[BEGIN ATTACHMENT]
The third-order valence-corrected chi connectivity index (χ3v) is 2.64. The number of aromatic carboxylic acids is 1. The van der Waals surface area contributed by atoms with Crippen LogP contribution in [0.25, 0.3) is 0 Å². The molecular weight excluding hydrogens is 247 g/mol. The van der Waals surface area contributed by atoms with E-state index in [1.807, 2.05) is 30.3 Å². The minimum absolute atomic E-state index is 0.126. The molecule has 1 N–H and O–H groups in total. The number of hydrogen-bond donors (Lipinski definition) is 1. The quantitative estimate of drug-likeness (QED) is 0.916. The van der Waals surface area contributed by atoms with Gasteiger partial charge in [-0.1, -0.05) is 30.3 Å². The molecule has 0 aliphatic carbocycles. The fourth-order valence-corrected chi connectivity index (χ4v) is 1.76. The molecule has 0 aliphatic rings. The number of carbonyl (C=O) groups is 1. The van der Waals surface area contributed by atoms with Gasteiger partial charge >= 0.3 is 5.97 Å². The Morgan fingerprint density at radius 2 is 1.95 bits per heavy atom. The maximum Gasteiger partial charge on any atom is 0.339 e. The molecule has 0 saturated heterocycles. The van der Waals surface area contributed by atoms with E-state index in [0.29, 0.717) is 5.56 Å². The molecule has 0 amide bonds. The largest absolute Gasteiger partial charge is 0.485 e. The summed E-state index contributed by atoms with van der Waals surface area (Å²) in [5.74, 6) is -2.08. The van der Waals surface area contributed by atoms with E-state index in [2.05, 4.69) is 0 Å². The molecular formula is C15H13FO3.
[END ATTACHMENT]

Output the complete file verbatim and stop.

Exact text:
The third-order valence-corrected chi connectivity index (χ3v) is 2.64. The number of aromatic carboxylic acids is 1. The van der Waals surface area contributed by atoms with Crippen LogP contribution in [0.25, 0.3) is 0 Å². The molecular weight excluding hydrogens is 247 g/mol. The van der Waals surface area contributed by atoms with E-state index in [1.807, 2.05) is 30.3 Å². The minimum absolute atomic E-state index is 0.126. The molecule has 1 N–H and O–H groups in total. The number of hydrogen-bond donors (Lipinski definition) is 1. The quantitative estimate of drug-likeness (QED) is 0.916. The van der Waals surface area contributed by atoms with Gasteiger partial charge in [-0.1, -0.05) is 30.3 Å². The molecule has 0 aliphatic carbocycles. The fourth-order valence-corrected chi connectivity index (χ4v) is 1.76. The molecule has 0 aliphatic rings. The number of carbonyl (C=O) groups is 1. The van der Waals surface area contributed by atoms with Gasteiger partial charge >= 0.3 is 5.97 Å². The Morgan fingerprint density at radius 2 is 1.95 bits per heavy atom. The maximum Gasteiger partial charge on any atom is 0.339 e. The molecule has 0 saturated heterocycles. The van der Waals surface area contributed by atoms with E-state index in [0.29, 0.717) is 5.56 Å². The molecule has 0 amide bonds. The largest absolute Gasteiger partial charge is 0.485 e. The summed E-state index contributed by atoms with van der Waals surface area (Å²) in [5.74, 6) is -2.08. The van der Waals surface area contributed by atoms with E-state index in [2.05, 4.69) is 0 Å². The molecular formula is C15H13FO3.